A slow start to 2021
The January US employment report shows that rose 49k (consensus 105k) while there were big downward revisions totaling—59k. This is clearly softer than hoped, especially given the good survey numbers on employment we’ve seen through the week. Nonetheless we remain optimistic on the outlook given the rescinding of the California stay-at-home orders and the momentum that is starting to build behind the vaccination program.
The details show some fairly broad weakness, although there do appear to be oddities. For example, the 10k fall in manufacturing and the 3k fall in construction employment don’t tally with the ISM surveys and the data on construction activity, which are both booming. Retail trade saw a 38k drop while leisure and hospitality saw a 61k decline. This could be a hangover from the California orders and closure of dine-in restaurants in New York and others that came in early December—remember payrolls data is collected the week of the 12th so there could be legacy weakness from this.
Cumulative job losses by sector Feb 2020 peak to trough and Feb 2020 versus Jan 2021 (millions)
Source: Macrobond, ING
Ignore the unemployment rate
The household survey, which is used to calculate the , showed employment actually rising 201k, but this survey does tend to be volatile. With 406k people leaving the labour force, this was enough to get the unemployment rate down to 6.3% from 6.7%. However, as the chart below shows this is a highly misleading indicator of the state of the jobs market.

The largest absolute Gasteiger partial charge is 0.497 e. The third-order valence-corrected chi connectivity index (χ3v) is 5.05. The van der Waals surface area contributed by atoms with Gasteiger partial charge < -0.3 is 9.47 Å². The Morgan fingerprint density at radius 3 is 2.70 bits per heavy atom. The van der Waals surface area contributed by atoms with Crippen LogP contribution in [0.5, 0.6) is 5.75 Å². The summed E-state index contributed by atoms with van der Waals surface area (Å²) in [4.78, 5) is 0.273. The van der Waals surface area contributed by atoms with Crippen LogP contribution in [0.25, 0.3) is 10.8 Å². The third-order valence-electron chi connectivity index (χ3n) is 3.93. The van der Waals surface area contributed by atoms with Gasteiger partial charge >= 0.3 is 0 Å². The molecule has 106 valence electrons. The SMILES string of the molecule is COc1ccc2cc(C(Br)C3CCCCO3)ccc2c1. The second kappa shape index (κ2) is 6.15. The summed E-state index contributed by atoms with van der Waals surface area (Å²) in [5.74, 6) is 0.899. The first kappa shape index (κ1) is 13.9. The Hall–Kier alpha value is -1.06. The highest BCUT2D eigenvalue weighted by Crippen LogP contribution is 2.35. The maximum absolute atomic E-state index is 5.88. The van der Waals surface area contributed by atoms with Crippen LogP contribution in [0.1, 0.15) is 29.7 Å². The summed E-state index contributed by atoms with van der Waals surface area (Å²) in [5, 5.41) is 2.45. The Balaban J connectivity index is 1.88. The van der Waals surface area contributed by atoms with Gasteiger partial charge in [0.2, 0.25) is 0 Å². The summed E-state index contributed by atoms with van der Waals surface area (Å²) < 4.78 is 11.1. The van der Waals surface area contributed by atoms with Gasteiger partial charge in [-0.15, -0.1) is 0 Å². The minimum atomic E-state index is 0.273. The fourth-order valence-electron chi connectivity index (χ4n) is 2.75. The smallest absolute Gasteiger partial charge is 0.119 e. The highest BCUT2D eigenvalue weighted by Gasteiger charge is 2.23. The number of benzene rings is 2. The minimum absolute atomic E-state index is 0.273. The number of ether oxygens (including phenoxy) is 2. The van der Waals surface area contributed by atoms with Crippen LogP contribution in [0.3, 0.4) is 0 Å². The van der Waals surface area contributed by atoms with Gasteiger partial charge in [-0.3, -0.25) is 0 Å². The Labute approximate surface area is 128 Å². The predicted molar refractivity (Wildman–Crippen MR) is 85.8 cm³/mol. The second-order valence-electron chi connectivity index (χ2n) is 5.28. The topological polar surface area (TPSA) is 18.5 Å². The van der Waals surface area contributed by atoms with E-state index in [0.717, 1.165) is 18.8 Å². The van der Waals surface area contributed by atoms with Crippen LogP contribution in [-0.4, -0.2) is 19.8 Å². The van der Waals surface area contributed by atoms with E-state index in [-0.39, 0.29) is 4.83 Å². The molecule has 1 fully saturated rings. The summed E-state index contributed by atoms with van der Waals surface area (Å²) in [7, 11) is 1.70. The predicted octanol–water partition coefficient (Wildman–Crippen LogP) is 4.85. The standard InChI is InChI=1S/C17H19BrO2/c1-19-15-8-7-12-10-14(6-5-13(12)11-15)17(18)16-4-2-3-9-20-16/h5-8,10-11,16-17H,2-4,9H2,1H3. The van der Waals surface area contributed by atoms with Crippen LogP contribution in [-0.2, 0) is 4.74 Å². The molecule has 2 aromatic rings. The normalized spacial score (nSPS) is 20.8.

Employment levels are still 9.82mn lower than 11 months ago while the proportion of people of working age who actually have a job remains incredibly low by historical standards at just 57.5%. This is on a par with much of the 1970s when female worker participation rates were much lower than they are today and underlines the structural issues in the US labour market with huge numbers of people who are classified as sick and millions more who are carers for others and therefore cannot work. As with all recessions you also tend to see a spike in the number of people retiring early.
Employment levels (millions) and employment as % of working age population
Source: Macrobond, ING
Better numbers are coming
Despite the disappointing report, we are optimistic on the outlook for jobs. February’s report should be better given the California re-opening is underway, which means restaurants are operating again (for dine outside) along with hair salons and nail bars in America’s most populous state. We also know that New York restaurants are allowed to re-open for dine-in eating from Feb. 14 (at 25% capacity) so that will show up in the March report. The strong readings should also suggest more hiring in the next few months.
That said, we aren’t going to get meaningful improvements in the labour market until COVID containment measures are lifted on heavily impacted sectors such as travel, leisure and hospitality. That is likely to be several months away so vaccine performance and vaccination rates are critical for the outlook.
Content Disclaimer: The information in the publication is not an investment recommendation and it is not an investment, legal or tax advice or an offer or solicitation to purchase or sell any financial instrument. This publication has been prepared by ING solely for information purposes without regard to any particular user’s investment objectives, financial situation, or means.